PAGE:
Acer have changed their tactic on laptop a few times. Their recent strategy is probably their best. Instead of focusing on the medium spec, the average device, they are being bold and willing to put some beef into their laptops. The result is the Acer Spin 7, which is a thin 2-in-1 featuring an i7 (more on that later), 8GB of RAM and 256GB SSD hard drive. When I first saw the device at an Acer event, I pretty much thought this would be my next laptop. Sadly, it was still a few months away from the market, so I had to ‘settle’ on a MacBook Pro instead. While it isn’t the power horse the MacBook Pro is, with its thin and sexy physique and decent ultrabook specs, this does sit in nicely against Apple’s MacBook. Heck, it even doubles the ports on it with 2 USB C ports instead of one!
Acer Spin 7 – Specs
- Windows 10 Home
- Intel i7 Processor (i7-7Y75 – 1.30GHz, 4MB Cache)
- 14″, 1920×1080 FHD Touch Screen
- Corning Glas to give full protection
- Thin bezels
- 8 GB RAM
- 256 GB SSD hard drive
- 4 modes: laptop, tablet, display or tent
- Wifi/Bluetooth Connectivity
- Dolby Audio Premium Speaker
- 2 x USB C (1 to charge)
- 1 x headphone socket
- Up to 8 hours of battery life
- Size: 324.6mm x 229.6mm x 10.98mm, 1.60kg
Look and feel
Quite a lot impresses about this device in the look department. The overall build has this nice smooth finish, which is soft to touch but gives off a strong persona. It may not be a rigid laptop, but you don’t feel like you’ll break it in two by mistake. Once you go beyond the overall feel, you notice how thin it is. At just under 11mm, this is incredibly easy to slide into envelopes! Rounded edges, smooth finishes, thin bezels. You name it, they have it.
A metallic finish shows off the outside casing, while the inside has a softer feel. The screen has a thinner bezel than most, and also acts as a touch screen.
The keyboard supports a full sized QWERTY layout, and a reasonably wide touchpad sits below.
Hidden there somewhere are the Dolby powered speakers.
The left side has the power and the volume keys, while the right sides show off the two USB C ports along with the headphone socket.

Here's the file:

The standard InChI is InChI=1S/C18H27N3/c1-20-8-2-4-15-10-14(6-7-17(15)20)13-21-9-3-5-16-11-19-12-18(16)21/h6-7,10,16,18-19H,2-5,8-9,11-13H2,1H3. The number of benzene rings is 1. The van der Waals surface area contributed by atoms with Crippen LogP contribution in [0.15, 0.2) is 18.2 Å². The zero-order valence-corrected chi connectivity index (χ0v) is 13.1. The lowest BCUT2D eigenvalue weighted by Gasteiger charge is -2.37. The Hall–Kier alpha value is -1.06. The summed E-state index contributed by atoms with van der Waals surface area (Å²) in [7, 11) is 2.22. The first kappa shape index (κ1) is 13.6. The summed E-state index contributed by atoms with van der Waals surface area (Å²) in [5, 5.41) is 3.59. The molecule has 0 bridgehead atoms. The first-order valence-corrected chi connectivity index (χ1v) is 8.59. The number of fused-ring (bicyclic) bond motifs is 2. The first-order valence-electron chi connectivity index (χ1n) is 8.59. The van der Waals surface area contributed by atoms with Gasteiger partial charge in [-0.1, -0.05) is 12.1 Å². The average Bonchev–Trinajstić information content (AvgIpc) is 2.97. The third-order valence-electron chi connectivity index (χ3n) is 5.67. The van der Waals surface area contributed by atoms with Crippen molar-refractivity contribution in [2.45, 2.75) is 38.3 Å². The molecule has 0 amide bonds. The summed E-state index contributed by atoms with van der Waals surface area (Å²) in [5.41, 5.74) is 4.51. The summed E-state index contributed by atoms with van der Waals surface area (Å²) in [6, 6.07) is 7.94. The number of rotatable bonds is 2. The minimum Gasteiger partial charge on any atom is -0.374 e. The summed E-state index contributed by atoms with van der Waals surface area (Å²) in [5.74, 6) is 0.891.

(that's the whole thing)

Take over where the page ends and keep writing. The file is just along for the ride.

In case you were wondering, they do pack in a USB C to USB A converter in the box, so you don’t have to go and spend a lot of money buying an adaptor. A nice but thoughtful touch!
When open, the laptop is reasonably steady and stable. The hinge lets you rotate the screen up to 360 degrees, and the motion is smooth and seamless. To be fair, there isn’t much to complain.
Keyboard and touchpad
The keys themselves are nice to type on. This review has been written on the laptop, along with other work I have been doing, and it really doesn’t disappoint. There is plenty of travel and good friction. Sadly, the keyboard is not backlit, something which is a bit of a surprise for a laptop in this price range.
The touchpad itself is great to use and is perfectly responsive. Being precision touchpad means that it supports Windows gestures, which try to bring it in line with MacBooks own OS.
The (lack of) ports
I get it, I really do. If Apple can do it, why can’t others? Also, if you have to keep it really thin, you definitely have to get rid of the extra port. So USB C will have to do. However, no micro SD port does kind of disappoint.
The USB C ports are also used to charge, much like the MacBook, so it may mean that you will have to give up a port in case you are charging. You can always buy an adapter though.
Acer does make up for some of this by throwing in a free USB C to USB A Adapter.
So, you have an i7 with 8GB of RAM. Should be pretty decent, right? See, the i7 sticker on the laptop is a bit misleading. The i7 featured in this device is a special type of i7 (with a Y in the name). It is essentially a newer version of the Intel Core M Processors. So, for example, you get 1.3GHz instead of the typical 3ish. The advantage is that it is designed to run specifically cooler.
What does this mean to the end user? Well, documents, browsing, portability; all of these work a charm.
Throw in a few games, video editing and some rendering and you start to struggle. Photo editing is a bit of a sweet spot in the middle.
Display & Speaker
I found the colour and the brightness to be perfectly adequate. The laptop may be thin, but the speakers do have enough of a punch to make this device perfectly good for watching films or listening to a bit of music on the side.
The battery life comes with a promise of up to 8 hours. During our runs, we found that 6 hours was a fairly good estimate during our daily use. This included word processing, Excel, as well as a huge number of Chrome tabs open.
Since it charges via a USB C port, you can use any USB C charger that is capable of delivering 20V. This means the charger for your MacBook is as good as the one that came with your Dell Latitude laptop.
More information on the Acer Spi 7 can be found on the Acer’s website.
It retails for around £1200 and can be bought directly via their website.
At £1200, the Acer Spin 7 is not the cheapest device out there. However, with the specs combined with the looks, you have yourself a pretty decent package. A worthy MacBook competitor!